It is little more than a third of a mile across, contains an old cholera hospital and almost half the time boats can’t land there – but could the financial straits of our friends across the estuary mean the West might soon be getting Flat Holm island back?
Cardiff Council announced yesterday it was so hard up it was slashing the amount of money it spends on everything from flower beds and a riding school to libraries, toilets and festivals.
And as cash-strapped councillors at Cyngor Caerdydd look around for things to close, the tiny island they own and run as a tourist attraction is in their sights.
Flatholm lies in the Bristol Channel around four miles from the Welsh coast, and slightly further from Somerset. It is considered part of Wales while Steep Holm, a smaller island nearer Weston-super-Mare, is part of England.
But before the Bristol Channel flooded with rising sea levels, both were outcrops of the Mendips and joined to England.
For the past few decades, various local authorities in Cardiff have taken out long leases on Flat Holm from the Crown Estates and run a boat service to the island as a tourist attraction, employing around half a dozen staff to look after the buildings still there and take people round.
It has a farmhouse and in Victorian times was farmed by English families from Gloucestershire. It is perhaps most important as the spot where Marconi made the first radio transmission across open water, and in the years either side of the turn of the 20th century, it was used by the military and as an isolation hospital for sailors arriving at Cardiff docks with cholera.
But now its future is in doubt and it could be up for grabs again. Cardiff Council’s cuts yesterday mean that they are selling off the boat that takes visitors to the island, stopping any future visits and putting the island – or at least the 32 years remaining on the lease they hold – up for sale.
A ‘repossession’ of the island by those on the English side could happen as a result of market forces: a report for councillors in Cardiff before Christmas revealed that considerable investment would be needed to turn Flat Holm into a profit-making, unusual holiday destination and that its attempts to market it as a destination for everyone from GCSE geography field trip students to stag and hen parties hadn’t really worked.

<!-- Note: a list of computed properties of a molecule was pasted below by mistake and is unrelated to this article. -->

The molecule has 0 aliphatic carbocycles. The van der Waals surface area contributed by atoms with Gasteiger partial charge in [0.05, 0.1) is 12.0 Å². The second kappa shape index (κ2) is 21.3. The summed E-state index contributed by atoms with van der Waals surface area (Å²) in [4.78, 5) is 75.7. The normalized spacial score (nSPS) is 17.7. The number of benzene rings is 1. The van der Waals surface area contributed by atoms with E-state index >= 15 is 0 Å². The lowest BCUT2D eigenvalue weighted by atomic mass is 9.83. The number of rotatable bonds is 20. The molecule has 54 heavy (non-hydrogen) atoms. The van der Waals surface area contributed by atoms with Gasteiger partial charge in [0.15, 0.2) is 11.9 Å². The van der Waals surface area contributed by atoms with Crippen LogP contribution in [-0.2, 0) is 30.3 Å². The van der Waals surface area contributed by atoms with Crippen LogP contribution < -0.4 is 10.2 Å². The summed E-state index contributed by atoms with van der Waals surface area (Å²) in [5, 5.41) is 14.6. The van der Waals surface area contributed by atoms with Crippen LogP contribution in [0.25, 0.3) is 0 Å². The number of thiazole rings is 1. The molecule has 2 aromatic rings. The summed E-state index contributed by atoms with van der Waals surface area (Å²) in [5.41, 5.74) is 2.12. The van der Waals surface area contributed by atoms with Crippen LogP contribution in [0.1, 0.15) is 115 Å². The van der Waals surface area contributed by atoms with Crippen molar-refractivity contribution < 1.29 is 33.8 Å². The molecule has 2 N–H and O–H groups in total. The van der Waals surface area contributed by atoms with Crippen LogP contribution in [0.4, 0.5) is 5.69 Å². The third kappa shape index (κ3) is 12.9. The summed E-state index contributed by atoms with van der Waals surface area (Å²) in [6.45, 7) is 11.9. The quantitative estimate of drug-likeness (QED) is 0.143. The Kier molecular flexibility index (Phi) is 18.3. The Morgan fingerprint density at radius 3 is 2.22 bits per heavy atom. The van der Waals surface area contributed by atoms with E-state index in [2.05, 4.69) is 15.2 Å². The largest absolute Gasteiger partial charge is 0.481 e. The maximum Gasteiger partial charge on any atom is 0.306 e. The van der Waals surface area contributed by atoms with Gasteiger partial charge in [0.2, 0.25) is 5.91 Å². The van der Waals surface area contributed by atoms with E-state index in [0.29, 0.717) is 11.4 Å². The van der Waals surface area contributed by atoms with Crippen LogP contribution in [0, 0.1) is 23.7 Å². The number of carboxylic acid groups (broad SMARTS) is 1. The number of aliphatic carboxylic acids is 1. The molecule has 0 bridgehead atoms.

But councillors were told that while its own boat often had trouble docking in rough seas or strong tides – many scheduled trips had to be cancelled – a bigger boat from a commercial operation based in England had fewer problems, and operators in England reckoned that tens of thousands of visitors might want to go to the island, even for a day trip, if facilities there improved.
A consultation exercise on the island’s future also heard representations that Cardiff should team up with local authorities in Somerset to invest more in Flat Holm. But now Cardiff is putting the island up for sale, anybody could, in theory, buy it.
“The visitor and income profile for Flat Holm demonstrates that demand for the island is highly concentrated in the summer months and is insufficient to cover the operating costs of the facility,” councillors were told.
“It is proposed to cease all visits to the island, and dispose of the island to a third party with no further council involvement. Visits to the island could be ceased promptly while options for disposal are explored,” the report added.
A spokesman said no decisions had been made, but anyone interested in Flat Holm should get in touch. “Where it is proposed facilities are closing we will be looking for expressions of interest from groups such as co-operatives and social enterprises to try to ensure they continue,” she said.